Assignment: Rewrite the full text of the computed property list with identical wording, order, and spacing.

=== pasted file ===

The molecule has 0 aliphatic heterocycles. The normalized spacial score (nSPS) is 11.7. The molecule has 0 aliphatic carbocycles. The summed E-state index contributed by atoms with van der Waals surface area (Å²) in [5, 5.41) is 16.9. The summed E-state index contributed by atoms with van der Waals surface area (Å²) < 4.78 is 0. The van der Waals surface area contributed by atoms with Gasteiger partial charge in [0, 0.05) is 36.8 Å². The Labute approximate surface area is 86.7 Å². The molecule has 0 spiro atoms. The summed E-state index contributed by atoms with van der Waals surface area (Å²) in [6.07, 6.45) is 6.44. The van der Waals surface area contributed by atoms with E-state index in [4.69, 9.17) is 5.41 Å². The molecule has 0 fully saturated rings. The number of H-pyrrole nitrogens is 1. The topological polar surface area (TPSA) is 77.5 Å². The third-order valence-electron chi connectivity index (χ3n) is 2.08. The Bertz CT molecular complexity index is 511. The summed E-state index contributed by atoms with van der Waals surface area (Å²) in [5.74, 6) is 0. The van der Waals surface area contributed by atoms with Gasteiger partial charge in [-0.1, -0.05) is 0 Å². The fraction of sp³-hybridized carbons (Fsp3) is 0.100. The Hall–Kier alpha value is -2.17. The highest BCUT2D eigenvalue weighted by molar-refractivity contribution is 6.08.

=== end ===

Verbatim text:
The molecule has 0 aliphatic heterocycles. The normalized spacial score (nSPS) is 11.7. The molecule has 0 aliphatic carbocycles. The summed E-state index contributed by atoms with van der Waals surface area (Å²) in [5, 5.41) is 16.9. The summed E-state index contributed by atoms with van der Waals surface area (Å²) < 4.78 is 0. The van der Waals surface area contributed by atoms with Gasteiger partial charge in [0, 0.05) is 36.8 Å². The Labute approximate surface area is 86.7 Å². The molecule has 0 spiro atoms. The summed E-state index contributed by atoms with van der Waals surface area (Å²) in [6.07, 6.45) is 6.44. The van der Waals surface area contributed by atoms with E-state index in [4.69, 9.17) is 5.41 Å². The molecule has 0 fully saturated rings. The number of H-pyrrole nitrogens is 1. The topological polar surface area (TPSA) is 77.5 Å². The third-order valence-electron chi connectivity index (χ3n) is 2.08. The Bertz CT molecular complexity index is 511. The summed E-state index contributed by atoms with van der Waals surface area (Å²) in [5.74, 6) is 0. The van der Waals surface area contributed by atoms with Gasteiger partial charge in [-0.1, -0.05) is 0 Å². The fraction of sp³-hybridized carbons (Fsp3) is 0.100. The Hall–Kier alpha value is -2.17. The highest BCUT2D eigenvalue weighted by molar-refractivity contribution is 6.08.